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The two largest U.S. banks, JPMorgan Chase & Co and Bank of America, said on Thursday that they submitted almost half a million applications worth nearly $46 billion to the Small Business Administration's Paycheck Protection Program for small businesses hurt by the coronavirus shutdown.
So far, fewer than 30,000 loan applications in total from both banks have been approved by the SBA, the banks said just one day after the government temporarily shut the program to big banks in order to create "fair access" for smaller lenders.
The decision by the SBA only to accept applications from banks with less than $1 billion in assets from 4 p.m. to midnight on Wednesday frustrated several big banks who said they also submitted applications for small businesses and did not know the status of most of them.
Bank of America, which submitted 250,000 applications totaling $28 billion, said its average loan size was around $100,000 and that three-quarters of applications came from businesses with fewer than 10 employees.
JPMorgan, which submitted about 220,000 applications worth $17.8 billion, said its average loan size was around $81,000. Roughly half of the applications were filed by businesses with fewer than five employees, a bank spokeswoman said.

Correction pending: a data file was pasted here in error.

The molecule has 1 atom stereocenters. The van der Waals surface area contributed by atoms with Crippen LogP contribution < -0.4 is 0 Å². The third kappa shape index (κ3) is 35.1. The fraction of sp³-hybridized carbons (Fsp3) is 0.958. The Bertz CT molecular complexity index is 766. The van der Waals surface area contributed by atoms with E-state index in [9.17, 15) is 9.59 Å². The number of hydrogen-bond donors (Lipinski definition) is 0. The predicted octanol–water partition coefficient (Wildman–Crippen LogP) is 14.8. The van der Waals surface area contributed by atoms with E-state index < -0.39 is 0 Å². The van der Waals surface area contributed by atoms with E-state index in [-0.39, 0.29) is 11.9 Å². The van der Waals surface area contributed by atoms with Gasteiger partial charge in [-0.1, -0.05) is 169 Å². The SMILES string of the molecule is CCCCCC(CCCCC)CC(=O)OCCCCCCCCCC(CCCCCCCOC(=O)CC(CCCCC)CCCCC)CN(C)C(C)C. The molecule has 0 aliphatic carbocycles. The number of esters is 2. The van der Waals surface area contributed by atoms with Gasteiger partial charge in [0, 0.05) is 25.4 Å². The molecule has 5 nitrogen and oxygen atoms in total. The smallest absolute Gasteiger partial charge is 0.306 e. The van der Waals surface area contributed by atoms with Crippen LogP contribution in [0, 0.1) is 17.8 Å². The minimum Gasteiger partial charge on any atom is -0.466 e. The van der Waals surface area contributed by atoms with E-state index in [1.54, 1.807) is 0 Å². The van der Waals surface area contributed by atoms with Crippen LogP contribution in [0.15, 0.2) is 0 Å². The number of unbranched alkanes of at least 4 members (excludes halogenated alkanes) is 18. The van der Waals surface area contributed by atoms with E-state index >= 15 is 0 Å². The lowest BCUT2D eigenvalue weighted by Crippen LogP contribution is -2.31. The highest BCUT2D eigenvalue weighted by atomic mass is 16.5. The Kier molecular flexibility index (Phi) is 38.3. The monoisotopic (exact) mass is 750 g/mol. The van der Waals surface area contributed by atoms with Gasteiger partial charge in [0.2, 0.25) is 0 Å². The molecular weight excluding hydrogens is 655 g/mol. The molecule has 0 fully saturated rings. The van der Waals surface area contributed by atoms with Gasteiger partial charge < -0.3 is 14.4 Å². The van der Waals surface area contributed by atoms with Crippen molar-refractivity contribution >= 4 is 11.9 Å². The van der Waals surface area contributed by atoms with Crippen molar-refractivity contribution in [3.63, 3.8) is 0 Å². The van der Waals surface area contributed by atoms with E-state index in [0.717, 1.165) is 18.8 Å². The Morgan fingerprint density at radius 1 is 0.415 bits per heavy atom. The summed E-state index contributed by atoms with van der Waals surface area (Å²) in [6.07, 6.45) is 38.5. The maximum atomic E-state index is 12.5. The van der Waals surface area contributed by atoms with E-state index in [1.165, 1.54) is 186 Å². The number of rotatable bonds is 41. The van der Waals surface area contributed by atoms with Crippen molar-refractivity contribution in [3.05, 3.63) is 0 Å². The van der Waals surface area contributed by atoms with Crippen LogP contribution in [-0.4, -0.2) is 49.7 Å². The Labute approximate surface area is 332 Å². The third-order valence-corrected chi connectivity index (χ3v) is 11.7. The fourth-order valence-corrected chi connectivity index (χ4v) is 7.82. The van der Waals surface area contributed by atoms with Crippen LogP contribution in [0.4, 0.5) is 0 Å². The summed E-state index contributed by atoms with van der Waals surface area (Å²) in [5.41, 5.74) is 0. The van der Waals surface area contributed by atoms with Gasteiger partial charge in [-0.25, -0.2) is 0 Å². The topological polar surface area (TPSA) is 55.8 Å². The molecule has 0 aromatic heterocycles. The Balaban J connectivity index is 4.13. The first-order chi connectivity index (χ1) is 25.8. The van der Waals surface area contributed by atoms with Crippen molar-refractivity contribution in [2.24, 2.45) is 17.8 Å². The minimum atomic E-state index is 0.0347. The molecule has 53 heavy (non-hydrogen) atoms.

About 40% of JPMorgan's applications were for less than $25,000, the bank said.
The SBA did not immediately respond to a request for comment.
As of 5 p.m. EDT on Wednesday, the regulator said 5,300 lenders had originated 960,000 loans worth nearly $90 billion in total.
Big banks say they are still in the dark about the status of most one-off bulk submissions of 5,000 or more loans that they made this week as a result of a last-minute change to the submission rules. The SBA is processing those for the banks to reduce strain on the system, but it remains unclear if they have been approved, banks said.
Created as part of a $2.3 trillion congressional economic relief package, the SBA's program allows small businesses hurt by the epidemic to apply for government-guaranteed, forgivable loans with participating banks.
But the program has been beset by technology and paperwork issues and subject to intense scrutiny due to worries the money was not getting to the most-deserving companies.
Big banks have been criticized by policymakers who said they failed to get funds to needy clients during the program's first round.
During a second round of funding announced on Monday, Congress ring-fenced $30 billion of the funds for banks with less than $10 billion in assets and other community lending groups that predominantly serve minority-owned businesses, amid fears that the country's biggest banks would suck up the funds.
With so much pent-up demand, that pot of cash was exhausted just one day later, sparking worries businesses owned by people of color may miss out on the loans.
(Reporting by Elizabeth Dilts Marshall in New York and Michelle Price in Washington; Additional reporting by Imani Moise in New York; Editing by Andrea Ricci, Matthew Lewis and Daniel Wallis)